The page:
Siemens Gamesa to buy onshore wind business of insolvent Senvion

Siemens Gamesa will acquire the European onshore wind service business from Hamburg-based wind turbine manufacturer Senvion, which filed for insolvency earlier this year. The purchase agreement has a value of EUR 200 million and includes a blade manufacturing plant in Vagos, Portugal.

For Siemens Gamesa, the acquisition helps to diversify its business mix and geographical exposure with long-term contracts and historically high renewal rates.

The blade manufacturing plant in Portugal, which Siemens Gamesa says is one of the most competitive manufacturing plants in Europe, will also strengthen the company’s industrial value chain and reduce dependency on supplier sourcing from Asia, mitigating volatility and uncertainties caused by the trade war between the US and China.

“Bringing Senvion’s service assets on board will help us to drive growth in a key market segment and add important capacity in Germany and other important European markets, while the blade factory helps us mitigate the risk in the difficult trade environment”, says CEO Markus Tacke.

He added that the acquisition brings good people and good business into the company. The 2,000 Sevion employees affected by the sale are expected to join Siemens Gamesa. The company will also gain 8.9 GW to its onshore wind turbine service fleet, taking it to a total capacity of 69 GW under maintenance.

Senvion’s CEO Yves Rannou, who took over at the beginning of this year, says he’s very pleased that Senvion has been able to secure 60% of all jobs in the European onshore business so far. “Siemens Gamesa will be a safe new home for them”, he says. “This has been a long and demanding path in a challenging context and in the face of many difficulties, but I am very confident that the business is well-positioned under the new ownership.”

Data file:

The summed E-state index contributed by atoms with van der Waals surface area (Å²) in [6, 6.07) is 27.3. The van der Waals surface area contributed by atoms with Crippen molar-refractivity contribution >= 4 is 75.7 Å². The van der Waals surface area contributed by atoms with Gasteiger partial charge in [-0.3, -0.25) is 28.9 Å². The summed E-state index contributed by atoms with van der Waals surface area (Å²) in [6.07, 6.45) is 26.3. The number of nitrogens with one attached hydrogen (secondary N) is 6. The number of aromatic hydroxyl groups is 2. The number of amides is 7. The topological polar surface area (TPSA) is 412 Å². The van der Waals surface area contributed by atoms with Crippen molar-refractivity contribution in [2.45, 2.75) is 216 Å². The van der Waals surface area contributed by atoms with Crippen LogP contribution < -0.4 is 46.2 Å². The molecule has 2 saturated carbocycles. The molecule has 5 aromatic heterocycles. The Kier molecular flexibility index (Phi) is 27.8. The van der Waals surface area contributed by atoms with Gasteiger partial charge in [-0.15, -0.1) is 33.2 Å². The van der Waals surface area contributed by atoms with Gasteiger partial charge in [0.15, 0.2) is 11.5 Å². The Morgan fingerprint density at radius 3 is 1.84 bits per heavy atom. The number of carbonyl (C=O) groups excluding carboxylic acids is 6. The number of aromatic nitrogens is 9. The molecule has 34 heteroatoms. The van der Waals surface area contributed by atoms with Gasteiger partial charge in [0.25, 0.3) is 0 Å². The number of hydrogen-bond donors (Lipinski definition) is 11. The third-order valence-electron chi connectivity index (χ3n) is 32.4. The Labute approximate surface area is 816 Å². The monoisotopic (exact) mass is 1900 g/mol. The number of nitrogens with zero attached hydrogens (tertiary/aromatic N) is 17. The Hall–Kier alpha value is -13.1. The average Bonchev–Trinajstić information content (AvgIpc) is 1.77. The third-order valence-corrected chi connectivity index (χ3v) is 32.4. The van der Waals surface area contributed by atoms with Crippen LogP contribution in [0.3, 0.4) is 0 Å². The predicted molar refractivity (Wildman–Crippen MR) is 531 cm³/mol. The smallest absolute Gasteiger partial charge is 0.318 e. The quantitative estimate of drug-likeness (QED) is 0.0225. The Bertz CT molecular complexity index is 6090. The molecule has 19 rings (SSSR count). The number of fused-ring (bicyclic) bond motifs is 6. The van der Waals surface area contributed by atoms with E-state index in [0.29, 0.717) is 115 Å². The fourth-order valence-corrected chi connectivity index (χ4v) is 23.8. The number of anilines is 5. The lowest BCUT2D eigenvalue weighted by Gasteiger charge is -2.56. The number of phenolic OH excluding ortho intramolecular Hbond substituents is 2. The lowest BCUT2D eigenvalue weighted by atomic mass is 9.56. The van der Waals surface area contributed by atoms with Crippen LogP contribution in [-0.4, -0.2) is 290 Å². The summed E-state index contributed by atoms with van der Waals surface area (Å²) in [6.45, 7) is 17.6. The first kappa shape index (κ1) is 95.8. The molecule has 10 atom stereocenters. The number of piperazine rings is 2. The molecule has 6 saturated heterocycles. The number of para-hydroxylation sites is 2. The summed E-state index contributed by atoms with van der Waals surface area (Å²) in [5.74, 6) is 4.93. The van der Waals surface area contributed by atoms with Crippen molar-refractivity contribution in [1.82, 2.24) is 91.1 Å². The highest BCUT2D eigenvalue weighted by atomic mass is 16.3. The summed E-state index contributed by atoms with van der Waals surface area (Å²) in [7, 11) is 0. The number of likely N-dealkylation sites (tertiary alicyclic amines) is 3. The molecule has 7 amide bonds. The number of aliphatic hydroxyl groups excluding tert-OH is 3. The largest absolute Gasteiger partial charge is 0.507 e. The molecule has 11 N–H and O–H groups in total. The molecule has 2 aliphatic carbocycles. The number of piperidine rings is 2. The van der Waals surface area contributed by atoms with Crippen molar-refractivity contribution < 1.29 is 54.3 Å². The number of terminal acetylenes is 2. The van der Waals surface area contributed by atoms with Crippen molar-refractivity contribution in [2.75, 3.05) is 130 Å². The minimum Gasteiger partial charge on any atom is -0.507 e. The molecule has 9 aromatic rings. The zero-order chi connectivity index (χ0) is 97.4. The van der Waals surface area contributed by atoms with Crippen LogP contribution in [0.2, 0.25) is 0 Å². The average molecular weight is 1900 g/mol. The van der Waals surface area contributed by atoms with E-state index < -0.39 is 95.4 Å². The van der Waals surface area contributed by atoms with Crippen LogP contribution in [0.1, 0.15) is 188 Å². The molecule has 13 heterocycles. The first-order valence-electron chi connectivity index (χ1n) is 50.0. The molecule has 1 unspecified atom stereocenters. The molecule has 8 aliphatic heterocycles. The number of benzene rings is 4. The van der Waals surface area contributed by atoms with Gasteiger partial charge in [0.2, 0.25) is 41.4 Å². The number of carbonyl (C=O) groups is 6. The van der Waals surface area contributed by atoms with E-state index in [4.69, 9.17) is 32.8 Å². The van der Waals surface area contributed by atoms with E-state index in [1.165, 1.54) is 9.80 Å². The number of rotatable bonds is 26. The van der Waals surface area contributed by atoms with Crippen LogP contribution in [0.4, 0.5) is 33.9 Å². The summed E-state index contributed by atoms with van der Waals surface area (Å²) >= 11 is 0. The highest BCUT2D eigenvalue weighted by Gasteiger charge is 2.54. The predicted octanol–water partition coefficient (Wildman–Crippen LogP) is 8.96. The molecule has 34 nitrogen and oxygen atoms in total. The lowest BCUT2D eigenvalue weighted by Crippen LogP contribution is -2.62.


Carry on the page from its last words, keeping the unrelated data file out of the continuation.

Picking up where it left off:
Changing market

Senvion filed for insolvency in April this year citing challenging market conditions and loss of profits due to delays in revenue and installations as well as provisions for cost overruns in logistics. After a review of the business, the new CEO and board decided to refocus on Senvion’s most attractive markets, naming India and Latin America as interesting growth markets.

“We have taken swift action to fix execution weaknesses both in terms of our project management as well as strengthening of regional teams in order to recover the lost revenues and profits as quickly as possible”, Rannou commented on the new strategy earlier this year. “We have a strong firm order book of almost 5 billion euros, a great market position and excellent products which our customers like. But we made operational mistakes in a challenging market environment and now need to focus on execution and on strengthening our customer focus.”

Europe

The wind market in Europe has changed dramatically following the disappearance of subsidies on wind farms. At the Project Cargo Summit 2019, many logistical stakeholders said they’re experiencing increased pressure on rates as operators, developers and contractors all to lower costs and boost their margins.

“Under pressure from the disappearance of subsidies on wind farms, clients are keenly looking for ways to reduce costs. This has resulted in a considerably more tense situation in the execution of projects and accumulation of disputes on projects and lengthy claim procedures,” Boskalis CEO Peter Berdowski said when announcing the company’s interim results in August. Difficulties in the wind business pushed the Boskalis’ bottom line into the red. The Dutch offshore contractor reported a loss of EUR 33.1 million.

Author: Tobias Pieffers

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